Bottas seatbelt issues in Singapore GP a worry for Williams F1 team

Williams admits the mystery seatbelt problem that Valtteri Bottas encountered during Formula 1's Singapore Grand Prix is a worry

Bottas seatbelt issues in Singapore GP a worry for Williams F1 team

Already down the order after picking up a puncture on the first lap, Bottas complained over the radio that his seatbelt had come undone on lap 33, and pitted at the end of that lap to have them fastened again.

"His seatbelt came undone, so he told us and he pitted immediately," said Williams performance chief Rob Smedley.

"We did them up in the pits, but to understand why they've come undone, it's really quite a worry in itself that has happened while they're driving at these sort of speeds.

"Valtteri had another issue some years back, I can't remember exactly when. I don't think it was a similar issue, but it was something to do with the seatbelt.

"We've just got to go away, do the correct analysis with due diligence, and the main thing is we get it fixed for [the next race in] Malaysia.

"Obviously, we've done the whole season without any seatbelts coming undone in practice or the race or anything like that, so it's a bit of a worry that it's suddenly just happened."

That additional pitstop, just two laps after Bottas had pitted for a second time to take on fresh tyres, led to Williams retiring him from the race on lap 36.

"When he pulled away, he dumped the clutch inadvertently, just because of the length of the pitstop," Smedley explained.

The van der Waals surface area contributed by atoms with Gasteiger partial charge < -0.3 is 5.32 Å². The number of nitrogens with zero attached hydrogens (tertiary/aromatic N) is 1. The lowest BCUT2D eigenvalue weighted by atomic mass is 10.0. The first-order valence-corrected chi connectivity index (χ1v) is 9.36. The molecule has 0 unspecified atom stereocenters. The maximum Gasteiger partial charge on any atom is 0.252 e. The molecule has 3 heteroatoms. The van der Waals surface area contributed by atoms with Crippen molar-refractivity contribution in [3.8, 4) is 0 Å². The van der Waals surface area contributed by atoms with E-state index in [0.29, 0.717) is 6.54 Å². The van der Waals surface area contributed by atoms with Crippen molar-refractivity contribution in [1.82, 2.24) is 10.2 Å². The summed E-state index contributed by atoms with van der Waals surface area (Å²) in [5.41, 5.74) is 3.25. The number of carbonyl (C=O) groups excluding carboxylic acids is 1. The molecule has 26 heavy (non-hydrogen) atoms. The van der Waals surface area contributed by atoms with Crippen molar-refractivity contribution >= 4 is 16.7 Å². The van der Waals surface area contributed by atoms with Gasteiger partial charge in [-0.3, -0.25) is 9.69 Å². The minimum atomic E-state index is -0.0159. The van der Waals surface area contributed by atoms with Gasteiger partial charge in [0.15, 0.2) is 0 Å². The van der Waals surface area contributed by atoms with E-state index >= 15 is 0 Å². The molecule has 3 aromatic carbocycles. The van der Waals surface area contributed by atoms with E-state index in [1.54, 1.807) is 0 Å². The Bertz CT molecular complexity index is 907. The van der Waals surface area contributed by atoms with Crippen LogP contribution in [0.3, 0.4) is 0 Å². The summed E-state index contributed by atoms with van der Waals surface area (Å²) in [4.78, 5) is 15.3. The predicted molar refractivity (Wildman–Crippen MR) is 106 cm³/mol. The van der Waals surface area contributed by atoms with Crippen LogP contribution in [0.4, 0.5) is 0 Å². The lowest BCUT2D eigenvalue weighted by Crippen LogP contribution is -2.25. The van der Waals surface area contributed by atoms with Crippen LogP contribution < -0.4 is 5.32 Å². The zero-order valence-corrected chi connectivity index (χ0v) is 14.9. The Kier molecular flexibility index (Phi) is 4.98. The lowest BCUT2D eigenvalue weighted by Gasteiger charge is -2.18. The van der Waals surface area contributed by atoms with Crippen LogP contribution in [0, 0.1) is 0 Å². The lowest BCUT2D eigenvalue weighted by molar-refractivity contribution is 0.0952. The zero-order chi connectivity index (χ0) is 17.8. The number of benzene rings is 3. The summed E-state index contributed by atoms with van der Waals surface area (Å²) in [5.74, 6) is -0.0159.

"That put quite an over-torque in the first gear, so we weren't happy with the position we were in because if the ratio had failed then it could have caused untold damage in the gearbox, so the best thing to do was to stop."

The retirement brought to an end what Smedley conceded had already been "a very difficult" day for Botttas.

After drivers had taken evasive action to avoid the slow-starting Max Verstappen, the Finn's left-rear tyre was tagged by Jenson Button's McLaren, causing a puncture.

"Jenson, round Turn 1 after the start, drove into the back of him - which is how Jenson broke his front wing - so we needed to stop," said Smedley.

"What always happens with a puncture is that the belt package comes off, and then it was flailing round and it destroyed most of the left-hand side of the tyre seal area.

"So we were quite a way down on rear downforce, but more importantly than that on this circuit, it shifted the aero balance too far forward.

"So for him to manage the tyres was very difficult. It was a very difficult day for him."

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